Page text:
by Hugo da Nóbrega Dias
Fire and purification were an important part of the Imbolc festival. The lighting of candles and fires represented the return of warmth and the increasing power of the Sun over the coming months. Below is shown an Imbolc celebration in Marsden, West Yorkshire, from February 2007.
EDITOR'S NOTE: Hugo da Nóbrega Dias hails from the Celtic region of Portugal known as Galicia, an area which also extends into Spain. It was from here that many historians believe the Celtic race left for Ireland. Hugo provides some wonderful photographs to accompany his story on the ceremonial fires of the Celts. Though an ancient ceremony, the fire burning has spread across Europe and even to America.
Music and merriment accompany this ceremonial fire at Madeiro de Penamacor, Portugal.
Since man started to control fire, it became an element of great devotion and admiration, and was thought to have magical powers. Its capacity to reduce most other elements to ashes gave it the status of life regenerator, becoming one of the cycles of life itself – as ashes are symbolic to the beginning of life. With such a quality, it soon started to be used by man in his ceremonial acts. Having the capacity to illuminate, it was associated with light and with the Sun.
When man started to understand the cycles of the year, noticing that seasons followed concrete patterns, he managed to forecast the forthcoming of seasons by watching the sky and the movements of Sun. Thereunto, he built many stone monuments in specific positions that marked the passage of the Sun at the exact moment of solstices and equinoxes. Huge stones positioned mellimetrically, some of them with holes, others with narrow spaces between them, allowed man to know about the precise dates of this astronomical phenomena.
These constructions became places of great mysticism and were probably the first sanctuaries humans had.
As man was able to preview the upcoming of seasons, their arrival started to be celebrated. He could plan seeding and harvesting, and cults began to develop around the these cycles, turning these dates into festivals. In summer and winter, when the peaks of light were most noted, fire played a main role in these ceremonies.
On the longest day of the year, bonfires were lit and this practice came to be known as St. John’s Eve, marking the summer solstice. On the other hand, on the winter solstice the resurrection of Sun – the sol invictus – was also commemorated, for the Sun had risen again and marked a new cycle of life. This reached us as what is now known as Christmas and later known as Yule. Yule was, as most know, related more to a period between the 6th of December and the 6th of January – St. Nicholas day and Epiphany. In this period of time, bonfires were lit and kept along all the Twelve Days of Christmas.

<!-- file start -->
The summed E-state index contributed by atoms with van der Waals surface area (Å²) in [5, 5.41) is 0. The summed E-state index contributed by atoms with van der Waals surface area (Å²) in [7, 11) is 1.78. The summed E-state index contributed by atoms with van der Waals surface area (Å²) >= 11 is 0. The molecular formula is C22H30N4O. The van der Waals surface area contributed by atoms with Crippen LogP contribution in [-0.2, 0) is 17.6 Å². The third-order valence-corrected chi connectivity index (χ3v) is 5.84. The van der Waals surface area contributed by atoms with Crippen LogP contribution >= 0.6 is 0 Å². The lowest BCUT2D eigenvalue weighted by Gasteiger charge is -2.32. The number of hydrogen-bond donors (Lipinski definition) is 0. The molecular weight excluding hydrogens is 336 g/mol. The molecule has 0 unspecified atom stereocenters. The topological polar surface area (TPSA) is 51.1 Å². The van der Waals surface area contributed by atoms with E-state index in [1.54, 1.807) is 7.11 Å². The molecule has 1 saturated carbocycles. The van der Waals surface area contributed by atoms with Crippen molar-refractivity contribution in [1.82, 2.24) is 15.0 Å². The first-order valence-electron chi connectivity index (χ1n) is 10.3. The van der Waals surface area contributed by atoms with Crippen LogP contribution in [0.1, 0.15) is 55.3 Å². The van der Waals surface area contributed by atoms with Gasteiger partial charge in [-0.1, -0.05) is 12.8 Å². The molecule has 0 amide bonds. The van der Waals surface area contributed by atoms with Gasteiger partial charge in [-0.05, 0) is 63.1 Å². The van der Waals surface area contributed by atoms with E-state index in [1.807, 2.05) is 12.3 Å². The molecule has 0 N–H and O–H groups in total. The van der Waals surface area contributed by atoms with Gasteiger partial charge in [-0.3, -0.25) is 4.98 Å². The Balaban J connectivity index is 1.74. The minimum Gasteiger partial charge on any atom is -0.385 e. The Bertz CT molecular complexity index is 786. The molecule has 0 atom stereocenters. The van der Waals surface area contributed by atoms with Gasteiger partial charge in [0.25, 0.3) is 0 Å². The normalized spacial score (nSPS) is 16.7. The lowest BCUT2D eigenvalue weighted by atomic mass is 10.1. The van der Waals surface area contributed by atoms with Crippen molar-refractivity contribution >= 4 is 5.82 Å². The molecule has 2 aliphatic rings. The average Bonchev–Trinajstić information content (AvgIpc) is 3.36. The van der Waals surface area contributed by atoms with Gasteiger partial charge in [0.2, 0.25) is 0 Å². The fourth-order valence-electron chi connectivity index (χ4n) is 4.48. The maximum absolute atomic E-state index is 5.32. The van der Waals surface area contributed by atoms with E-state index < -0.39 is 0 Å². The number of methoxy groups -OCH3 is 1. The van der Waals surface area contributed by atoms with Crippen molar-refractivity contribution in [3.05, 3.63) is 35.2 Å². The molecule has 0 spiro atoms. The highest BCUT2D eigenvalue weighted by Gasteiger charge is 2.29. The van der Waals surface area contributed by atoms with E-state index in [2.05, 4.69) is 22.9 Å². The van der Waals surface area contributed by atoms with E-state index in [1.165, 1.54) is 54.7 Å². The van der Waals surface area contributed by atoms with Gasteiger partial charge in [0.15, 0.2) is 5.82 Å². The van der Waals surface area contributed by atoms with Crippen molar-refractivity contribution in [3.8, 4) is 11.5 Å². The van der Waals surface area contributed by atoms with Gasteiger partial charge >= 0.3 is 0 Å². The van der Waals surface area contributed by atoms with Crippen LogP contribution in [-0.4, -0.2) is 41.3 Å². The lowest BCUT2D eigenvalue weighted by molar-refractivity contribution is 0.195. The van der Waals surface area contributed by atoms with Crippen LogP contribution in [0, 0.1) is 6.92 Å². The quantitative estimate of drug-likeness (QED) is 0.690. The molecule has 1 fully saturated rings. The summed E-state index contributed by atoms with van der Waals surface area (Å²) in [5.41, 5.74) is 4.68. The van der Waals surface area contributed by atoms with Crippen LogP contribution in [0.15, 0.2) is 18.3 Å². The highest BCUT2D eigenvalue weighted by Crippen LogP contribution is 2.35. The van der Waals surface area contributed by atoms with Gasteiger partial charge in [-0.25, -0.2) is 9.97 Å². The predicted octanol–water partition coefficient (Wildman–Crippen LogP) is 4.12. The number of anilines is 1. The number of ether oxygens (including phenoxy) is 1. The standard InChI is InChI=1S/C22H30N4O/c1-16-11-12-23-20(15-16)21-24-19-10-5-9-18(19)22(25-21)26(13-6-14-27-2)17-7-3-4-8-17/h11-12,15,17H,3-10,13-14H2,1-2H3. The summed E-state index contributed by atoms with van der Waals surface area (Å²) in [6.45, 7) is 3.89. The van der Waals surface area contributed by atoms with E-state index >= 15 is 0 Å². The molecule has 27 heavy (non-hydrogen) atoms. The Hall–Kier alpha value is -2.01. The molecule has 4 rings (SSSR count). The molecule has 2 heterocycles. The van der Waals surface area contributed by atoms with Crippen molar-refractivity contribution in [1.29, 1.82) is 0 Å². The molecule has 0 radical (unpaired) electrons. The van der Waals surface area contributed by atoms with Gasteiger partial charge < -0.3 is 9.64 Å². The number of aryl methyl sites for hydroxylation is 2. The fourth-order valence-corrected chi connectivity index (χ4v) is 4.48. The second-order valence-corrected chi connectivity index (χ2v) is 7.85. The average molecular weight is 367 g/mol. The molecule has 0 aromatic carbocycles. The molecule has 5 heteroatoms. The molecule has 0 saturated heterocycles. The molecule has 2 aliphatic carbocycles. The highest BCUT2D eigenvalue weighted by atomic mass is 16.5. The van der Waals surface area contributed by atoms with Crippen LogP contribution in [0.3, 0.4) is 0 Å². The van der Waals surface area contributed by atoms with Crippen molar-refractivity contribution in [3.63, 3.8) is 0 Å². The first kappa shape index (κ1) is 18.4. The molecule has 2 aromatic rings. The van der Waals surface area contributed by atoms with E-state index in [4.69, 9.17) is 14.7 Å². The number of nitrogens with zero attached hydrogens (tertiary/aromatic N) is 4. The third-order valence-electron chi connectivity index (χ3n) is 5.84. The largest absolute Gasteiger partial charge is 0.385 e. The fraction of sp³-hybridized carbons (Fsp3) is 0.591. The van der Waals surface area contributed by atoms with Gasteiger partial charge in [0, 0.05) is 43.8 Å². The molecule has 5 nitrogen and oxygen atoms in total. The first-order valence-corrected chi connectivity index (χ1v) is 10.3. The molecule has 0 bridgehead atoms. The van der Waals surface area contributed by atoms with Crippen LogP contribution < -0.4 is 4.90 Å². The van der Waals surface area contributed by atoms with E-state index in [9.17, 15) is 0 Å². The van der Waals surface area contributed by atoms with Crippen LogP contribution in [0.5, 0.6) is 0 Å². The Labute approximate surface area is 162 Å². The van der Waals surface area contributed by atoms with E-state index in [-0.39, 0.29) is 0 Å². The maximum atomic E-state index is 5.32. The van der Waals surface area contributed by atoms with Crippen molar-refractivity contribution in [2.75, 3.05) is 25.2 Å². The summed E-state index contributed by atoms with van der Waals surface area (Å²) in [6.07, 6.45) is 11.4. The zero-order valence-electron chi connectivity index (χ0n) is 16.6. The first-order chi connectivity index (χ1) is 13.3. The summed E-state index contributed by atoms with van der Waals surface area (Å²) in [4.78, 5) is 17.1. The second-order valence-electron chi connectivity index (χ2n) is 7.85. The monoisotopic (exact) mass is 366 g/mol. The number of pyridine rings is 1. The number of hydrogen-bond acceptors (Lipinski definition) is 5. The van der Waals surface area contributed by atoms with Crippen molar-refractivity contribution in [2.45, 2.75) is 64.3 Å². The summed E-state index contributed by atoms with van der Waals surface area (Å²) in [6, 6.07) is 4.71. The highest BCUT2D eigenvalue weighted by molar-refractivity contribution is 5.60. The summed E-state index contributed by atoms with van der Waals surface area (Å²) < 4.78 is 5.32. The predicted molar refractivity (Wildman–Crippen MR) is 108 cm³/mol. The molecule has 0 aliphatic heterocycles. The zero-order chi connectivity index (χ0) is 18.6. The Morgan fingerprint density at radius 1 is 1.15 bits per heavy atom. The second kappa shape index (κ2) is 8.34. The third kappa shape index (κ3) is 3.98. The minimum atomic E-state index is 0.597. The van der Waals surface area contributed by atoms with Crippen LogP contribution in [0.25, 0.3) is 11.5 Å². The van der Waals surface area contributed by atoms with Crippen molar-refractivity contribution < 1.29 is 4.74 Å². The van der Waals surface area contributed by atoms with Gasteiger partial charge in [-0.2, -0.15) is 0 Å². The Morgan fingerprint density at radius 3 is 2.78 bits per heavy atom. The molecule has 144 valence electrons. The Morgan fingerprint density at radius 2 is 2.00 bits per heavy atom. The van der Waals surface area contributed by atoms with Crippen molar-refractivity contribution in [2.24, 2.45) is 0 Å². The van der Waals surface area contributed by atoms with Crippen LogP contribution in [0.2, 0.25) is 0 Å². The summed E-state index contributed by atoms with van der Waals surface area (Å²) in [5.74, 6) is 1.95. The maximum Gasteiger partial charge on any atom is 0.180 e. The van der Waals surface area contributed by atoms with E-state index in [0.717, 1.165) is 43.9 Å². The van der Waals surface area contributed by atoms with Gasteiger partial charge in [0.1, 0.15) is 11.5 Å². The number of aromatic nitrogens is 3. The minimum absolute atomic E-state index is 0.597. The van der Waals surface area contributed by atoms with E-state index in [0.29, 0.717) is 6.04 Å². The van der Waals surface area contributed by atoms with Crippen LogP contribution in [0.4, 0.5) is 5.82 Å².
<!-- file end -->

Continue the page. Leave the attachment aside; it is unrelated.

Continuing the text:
This tradition of bonfires and fire festivals dates back to Stone and Bronze Age and from here sprang the Yule Log and all the lights associated with Christmas time. In fact, all this lighting is the celebration of the victory of light over darkness as the Sun rises up again on the 25th of December after setting at the same point on the horizon for the three previous days. Yule Log is still a ritual happening nowadays all over Europe.
In Gallaecia – what is now Galicia in Spain and the northern region of Portugal – there is a reminiscence of this ceremony and on the 24th of December a huge tree trunk is lit up at the center of villages and towns. Around this date, people begin to carry the trunk to the center of the village, usually on a wooden car pulled by oxes. Tradition says that boys must steal the trunk of an old tree from someone, and in some places the car or truck must be stolen as well. It is the “Madeiro” (from “madeira”, wood) or Cepo de Natal (Christmastrunk).
Christmas Eve is spent around this hugebonfire, dancing to the sound of bagpipes, drinking and eating. Commemorations last till sunrise and usually end with young drunk boys climbing the church tower to ring the bells and awaken those who went to bed early. The trunk is kept alight the Twelve Days of Christmas in some cases and in others it lasts only the night of the 24th and it is lit again on New Year’s Eve.
These ceremonies happen year after year to mark the entry in a new cycle of life, a new beginning. Fire acts as a purifier to keep the soul away from bad spirits and to symbolize the ridding of old things and problems. For those who spent the 24th of December around a bonfire, or the 1st February in front of an Imbolc ceremonial fire, I wish you a wonderful, happy 2018.
Ceremonial fires from Madeiro de Penamacor, Portugal.